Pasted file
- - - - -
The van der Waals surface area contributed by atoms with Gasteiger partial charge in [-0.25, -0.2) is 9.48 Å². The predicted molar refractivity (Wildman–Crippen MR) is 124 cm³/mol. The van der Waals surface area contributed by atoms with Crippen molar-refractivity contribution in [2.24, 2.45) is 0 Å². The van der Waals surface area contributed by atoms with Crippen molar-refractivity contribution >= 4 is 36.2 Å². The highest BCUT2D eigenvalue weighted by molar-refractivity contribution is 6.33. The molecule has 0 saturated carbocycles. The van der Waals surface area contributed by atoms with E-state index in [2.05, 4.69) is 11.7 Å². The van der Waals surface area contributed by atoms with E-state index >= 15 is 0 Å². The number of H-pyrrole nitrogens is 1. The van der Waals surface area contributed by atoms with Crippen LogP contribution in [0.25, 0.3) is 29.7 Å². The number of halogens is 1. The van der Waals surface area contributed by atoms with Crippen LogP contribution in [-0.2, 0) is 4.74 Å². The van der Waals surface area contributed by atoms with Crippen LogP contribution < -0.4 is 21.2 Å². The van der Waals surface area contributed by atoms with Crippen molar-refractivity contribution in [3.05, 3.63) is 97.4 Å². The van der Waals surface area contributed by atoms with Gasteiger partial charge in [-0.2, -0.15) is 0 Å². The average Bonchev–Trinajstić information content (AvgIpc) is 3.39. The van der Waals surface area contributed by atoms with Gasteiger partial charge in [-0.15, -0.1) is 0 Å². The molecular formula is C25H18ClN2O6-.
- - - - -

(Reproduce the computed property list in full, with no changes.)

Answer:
The van der Waals surface area contributed by atoms with Gasteiger partial charge in [-0.25, -0.2) is 9.48 Å². The predicted molar refractivity (Wildman–Crippen MR) is 124 cm³/mol. The van der Waals surface area contributed by atoms with Crippen molar-refractivity contribution in [2.24, 2.45) is 0 Å². The van der Waals surface area contributed by atoms with Crippen molar-refractivity contribution >= 4 is 36.2 Å². The highest BCUT2D eigenvalue weighted by molar-refractivity contribution is 6.33. The molecule has 0 saturated carbocycles. The van der Waals surface area contributed by atoms with E-state index in [2.05, 4.69) is 11.7 Å². The van der Waals surface area contributed by atoms with E-state index >= 15 is 0 Å². The number of H-pyrrole nitrogens is 1. The van der Waals surface area contributed by atoms with Crippen LogP contribution in [0.25, 0.3) is 29.7 Å². The number of halogens is 1. The van der Waals surface area contributed by atoms with Crippen LogP contribution in [-0.2, 0) is 4.74 Å². The van der Waals surface area contributed by atoms with Crippen LogP contribution < -0.4 is 21.2 Å². The van der Waals surface area contributed by atoms with Crippen molar-refractivity contribution in [3.05, 3.63) is 97.4 Å². The van der Waals surface area contributed by atoms with Gasteiger partial charge in [-0.2, -0.15) is 0 Å². The average Bonchev–Trinajstić information content (AvgIpc) is 3.39. The van der Waals surface area contributed by atoms with Gasteiger partial charge in [-0.15, -0.1) is 0 Å². The molecular formula is C25H18ClN2O6-.